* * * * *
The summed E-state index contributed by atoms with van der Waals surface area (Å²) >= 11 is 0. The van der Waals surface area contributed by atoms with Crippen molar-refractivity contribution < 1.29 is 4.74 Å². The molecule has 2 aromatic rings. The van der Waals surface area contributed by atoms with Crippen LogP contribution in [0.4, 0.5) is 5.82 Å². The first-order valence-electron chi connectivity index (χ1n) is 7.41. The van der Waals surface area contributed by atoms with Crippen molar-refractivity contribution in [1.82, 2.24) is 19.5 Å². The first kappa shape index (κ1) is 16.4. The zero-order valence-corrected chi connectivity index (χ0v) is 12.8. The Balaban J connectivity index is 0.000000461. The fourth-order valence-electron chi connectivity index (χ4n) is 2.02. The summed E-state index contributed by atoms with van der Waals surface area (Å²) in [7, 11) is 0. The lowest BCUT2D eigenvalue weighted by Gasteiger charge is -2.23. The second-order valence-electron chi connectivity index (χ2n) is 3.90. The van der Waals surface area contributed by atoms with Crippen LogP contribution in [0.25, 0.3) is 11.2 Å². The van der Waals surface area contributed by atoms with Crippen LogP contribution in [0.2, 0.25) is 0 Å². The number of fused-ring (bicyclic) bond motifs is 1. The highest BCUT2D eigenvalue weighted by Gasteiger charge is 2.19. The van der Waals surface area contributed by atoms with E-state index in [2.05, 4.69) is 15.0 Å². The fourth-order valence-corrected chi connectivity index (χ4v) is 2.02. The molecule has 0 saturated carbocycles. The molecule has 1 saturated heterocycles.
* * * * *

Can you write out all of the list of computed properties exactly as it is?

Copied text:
The summed E-state index contributed by atoms with van der Waals surface area (Å²) >= 11 is 0. The van der Waals surface area contributed by atoms with Crippen molar-refractivity contribution < 1.29 is 4.74 Å². The molecule has 2 aromatic rings. The van der Waals surface area contributed by atoms with Crippen LogP contribution in [0.4, 0.5) is 5.82 Å². The first-order valence-electron chi connectivity index (χ1n) is 7.41. The van der Waals surface area contributed by atoms with Crippen molar-refractivity contribution in [1.82, 2.24) is 19.5 Å². The first kappa shape index (κ1) is 16.4. The zero-order valence-corrected chi connectivity index (χ0v) is 12.8. The Balaban J connectivity index is 0.000000461. The fourth-order valence-electron chi connectivity index (χ4n) is 2.02. The summed E-state index contributed by atoms with van der Waals surface area (Å²) in [7, 11) is 0. The lowest BCUT2D eigenvalue weighted by Gasteiger charge is -2.23. The second-order valence-electron chi connectivity index (χ2n) is 3.90. The van der Waals surface area contributed by atoms with Crippen LogP contribution in [0.25, 0.3) is 11.2 Å². The van der Waals surface area contributed by atoms with Crippen LogP contribution in [0.2, 0.25) is 0 Å². The number of fused-ring (bicyclic) bond motifs is 1. The highest BCUT2D eigenvalue weighted by Gasteiger charge is 2.19. The van der Waals surface area contributed by atoms with E-state index in [2.05, 4.69) is 15.0 Å². The fourth-order valence-corrected chi connectivity index (χ4v) is 2.02. The molecule has 0 saturated carbocycles. The molecule has 1 saturated heterocycles.